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Faith Liversedge: why invisible doesn’t have to mean unmarketable when it comes to advice firms

In these days of digital communications, creating excellence in your marketing and client experience propositions has never been more crucial. As well as highlighting the problems involved, Faith Liversedge shares a few tips to help advisers to up their game when it comes to creating a real, shareable experience that clients will love.

I often say that one of the main challenges when it comes to marketing financial advice is that it’s invisible. Vastly important and life changing it may be, but for someone who hasn’t worked with an adviser before, it’s ephemeral, intangible, and hard to put your finger on. Contrast that with marketing a car or a beautiful notepad. The advert might get you in the showroom, but when you test drive it off the forecourt, feel the leather seats, imagine yourself being air conditioned on the M25, it’s a lot easier to part with your hard-earned cash.

Or at least that’s the theory.

But in our world, let’s face it, what do your clients walk away with that’s tangible after an initial meeting? Unless you count the business card or they’re lucky enough to get a brochure. And this is before we talk about meeting via video rather than in person, when there’s not even a posh coffee and organic biscuit to speak of.

Newsflash: this might not be a problem these days

Finance is much less alone than it used to be in the world of the intangible service. Think about it: the most valuable companies that are holding the Nasdaq up today are selling something deeply intangible.

What are Google, Facebook and all the digital-only tech behemoths selling if not an invisible service? So many things that we pay for and care about have moved into the digital space over the past 18 months.

So don’t worry, you’re in good company.

But it’s not just faceless technology companies

Such a lot of what is truly meaningful to us is increasingly ephemeral: photographs, books, music. They may be sources of relaxation, exercise or entertainment that exist more or less as ghosts or vapours, but these are key to our enjoyment and recreation.

This poses a unique (middle-class) problem when it comes buying Christmas presents. Having to think of meaningful gifts that are worth getting the wrapping paper and Sellotape out for is proving harder and harder because so much of what we love is in the Cloud.

I’ve seen this frustration in older relatives of mine, who you can tell are as much bamboozled as disappointed in this digital-first world for robbing them of the need for things. They’ll pretend the weighty, shiny marbled Mont Blanc pens they’re buying each other this year are just what they always wanted, but I bet they’ll never use them. They’ll sit in a box next to the overworked router.

Perhaps this explains why previously extinct items such as vinyl and cassettes are coming back from the dead.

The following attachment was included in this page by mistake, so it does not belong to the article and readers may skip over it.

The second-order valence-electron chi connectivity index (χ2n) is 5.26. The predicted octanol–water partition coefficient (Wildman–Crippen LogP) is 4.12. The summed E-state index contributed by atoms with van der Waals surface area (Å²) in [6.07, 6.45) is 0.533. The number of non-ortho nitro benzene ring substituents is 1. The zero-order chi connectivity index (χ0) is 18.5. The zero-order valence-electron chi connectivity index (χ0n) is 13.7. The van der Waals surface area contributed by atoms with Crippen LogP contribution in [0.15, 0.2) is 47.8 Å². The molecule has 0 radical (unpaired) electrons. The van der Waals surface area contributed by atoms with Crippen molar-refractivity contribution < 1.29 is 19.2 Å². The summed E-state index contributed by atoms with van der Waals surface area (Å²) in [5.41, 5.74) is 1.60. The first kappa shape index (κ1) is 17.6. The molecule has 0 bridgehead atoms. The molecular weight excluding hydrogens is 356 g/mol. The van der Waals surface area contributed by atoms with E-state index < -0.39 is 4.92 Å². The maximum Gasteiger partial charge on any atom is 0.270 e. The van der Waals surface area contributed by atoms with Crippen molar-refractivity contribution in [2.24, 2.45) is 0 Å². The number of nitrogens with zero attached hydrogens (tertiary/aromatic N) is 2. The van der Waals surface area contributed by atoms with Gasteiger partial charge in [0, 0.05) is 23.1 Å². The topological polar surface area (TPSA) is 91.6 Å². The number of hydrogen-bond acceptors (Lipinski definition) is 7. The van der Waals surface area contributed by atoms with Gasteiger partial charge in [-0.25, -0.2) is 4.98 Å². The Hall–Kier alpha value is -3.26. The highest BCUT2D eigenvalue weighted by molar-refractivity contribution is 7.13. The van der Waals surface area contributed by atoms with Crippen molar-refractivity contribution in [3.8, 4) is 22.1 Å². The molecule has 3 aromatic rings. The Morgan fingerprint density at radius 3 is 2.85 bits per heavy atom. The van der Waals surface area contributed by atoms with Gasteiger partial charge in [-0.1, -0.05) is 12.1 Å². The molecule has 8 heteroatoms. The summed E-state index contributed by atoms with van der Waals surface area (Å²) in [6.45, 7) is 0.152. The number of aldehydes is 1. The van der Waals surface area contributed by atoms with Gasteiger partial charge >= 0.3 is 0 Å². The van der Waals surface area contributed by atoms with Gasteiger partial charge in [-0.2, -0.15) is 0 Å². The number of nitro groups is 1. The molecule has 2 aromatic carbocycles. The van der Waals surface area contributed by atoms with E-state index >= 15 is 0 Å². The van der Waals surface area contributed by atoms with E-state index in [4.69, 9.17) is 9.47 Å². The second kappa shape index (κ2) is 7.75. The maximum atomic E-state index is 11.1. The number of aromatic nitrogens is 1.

Experience comes first

People have long spent more of their money on invisible things than things. Momentum Worldwide released some research back in 2019 which identified stark shifts in consumer behaviours and attitudes. It showed that 76% of consumers prefer to spend on experiences than on material items. People long to escape everyday life, learn something new, gather with others – that’s likely to be even more so post-pandemic I’d imagine.

This sounds to me like the perfect opportunity to home in on this perception.

By creating an exceptional experience for your clients, particularly when supported by technology, you can really begin to bring financial advice to life. You can make it so much more than just the annual review meeting on Zoom. The best part? In doing so, you become instantly more marketable.

This might sound a bit out there, but think about it. The client experience starts from the first touchpoint and very often that’s in the digital space. What does your website feel like to use? What’s your email communication like after the first enquiry? What do your instructions to the office look like? Your first client newsletter?

And what about your portal? Is it something that clients will want to check, will feel comfortable with, does it add value? Or is it just adding security and streamlining e-signatures…

Even things like gamification

The most innovative advice firms are employing notifications keeping clients abreast of how their portfolio is ticking along, even keeping clients in the loop about their ESG credentials.

The aim of the game here is making something which is, by definition, intangible more real, so it becomes more of an experience. And that is infinitely more ‘shareable’ too; in some cases, let’s say an email newsletter, all your client has to do is click ‘forward’.

In that time between those few face-to-face moments for clients, remind clients you’re there, you’re looking after them and reassure them. And give them something worth sharing.

Just because financial advice is invisible doesn’t mean it’s unremarkable. Or unmarketable.

Photo of Faith Liversedge

About Faith Liversedge

Faith Liversedge is an experienced communicator with a wealth of knowledge and understanding of the adviser profession. She was Marketing Manager at Nucleus for 5 years, creating innovative and award-winning campaigns. Before that she worked for Standard Life, Prudential and Royal London. In 2017 she set up her own consultancy to help forward-thinking financial advisers and planners to become more profitable through websites, communications and other laser-focused marketing techniques.

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